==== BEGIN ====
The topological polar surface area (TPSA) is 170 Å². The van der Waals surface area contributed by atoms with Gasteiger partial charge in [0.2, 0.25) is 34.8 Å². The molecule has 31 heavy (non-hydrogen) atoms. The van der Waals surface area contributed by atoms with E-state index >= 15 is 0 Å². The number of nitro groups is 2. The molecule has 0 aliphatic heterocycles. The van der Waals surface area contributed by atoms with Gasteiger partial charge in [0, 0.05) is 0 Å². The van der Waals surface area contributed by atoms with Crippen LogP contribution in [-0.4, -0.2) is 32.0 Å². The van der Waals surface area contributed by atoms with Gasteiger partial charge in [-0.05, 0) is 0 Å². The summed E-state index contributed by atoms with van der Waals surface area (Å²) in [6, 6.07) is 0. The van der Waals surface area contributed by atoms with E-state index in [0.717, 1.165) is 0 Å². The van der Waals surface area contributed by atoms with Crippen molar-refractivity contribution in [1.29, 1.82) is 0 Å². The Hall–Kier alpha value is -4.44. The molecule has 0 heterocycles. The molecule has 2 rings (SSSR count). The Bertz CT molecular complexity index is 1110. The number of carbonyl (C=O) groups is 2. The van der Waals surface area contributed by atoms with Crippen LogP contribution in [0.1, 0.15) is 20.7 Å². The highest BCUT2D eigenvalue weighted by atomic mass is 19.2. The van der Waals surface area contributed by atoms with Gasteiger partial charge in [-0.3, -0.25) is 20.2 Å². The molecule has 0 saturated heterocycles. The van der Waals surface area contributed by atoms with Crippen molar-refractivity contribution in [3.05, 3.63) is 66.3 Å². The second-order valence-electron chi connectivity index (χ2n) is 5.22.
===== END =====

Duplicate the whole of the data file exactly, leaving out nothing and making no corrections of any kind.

The topological polar surface area (TPSA) is 170 Å². The van der Waals surface area contributed by atoms with Gasteiger partial charge in [0.2, 0.25) is 34.8 Å². The molecule has 31 heavy (non-hydrogen) atoms. The van der Waals surface area contributed by atoms with E-state index >= 15 is 0 Å². The number of nitro groups is 2. The molecule has 0 aliphatic heterocycles. The van der Waals surface area contributed by atoms with Gasteiger partial charge in [0, 0.05) is 0 Å². The van der Waals surface area contributed by atoms with Crippen LogP contribution in [-0.4, -0.2) is 32.0 Å². The van der Waals surface area contributed by atoms with Gasteiger partial charge in [-0.05, 0) is 0 Å². The summed E-state index contributed by atoms with van der Waals surface area (Å²) in [6, 6.07) is 0. The van der Waals surface area contributed by atoms with E-state index in [0.717, 1.165) is 0 Å². The van der Waals surface area contributed by atoms with Crippen molar-refractivity contribution in [1.29, 1.82) is 0 Å². The Hall–Kier alpha value is -4.44. The molecule has 0 heterocycles. The molecule has 2 rings (SSSR count). The Bertz CT molecular complexity index is 1110. The number of carbonyl (C=O) groups is 2. The van der Waals surface area contributed by atoms with Crippen LogP contribution in [0.1, 0.15) is 20.7 Å². The highest BCUT2D eigenvalue weighted by atomic mass is 19.2. The van der Waals surface area contributed by atoms with Gasteiger partial charge in [-0.3, -0.25) is 20.2 Å². The molecule has 0 saturated heterocycles. The van der Waals surface area contributed by atoms with Crippen molar-refractivity contribution in [3.05, 3.63) is 66.3 Å². The second-order valence-electron chi connectivity index (χ2n) is 5.22.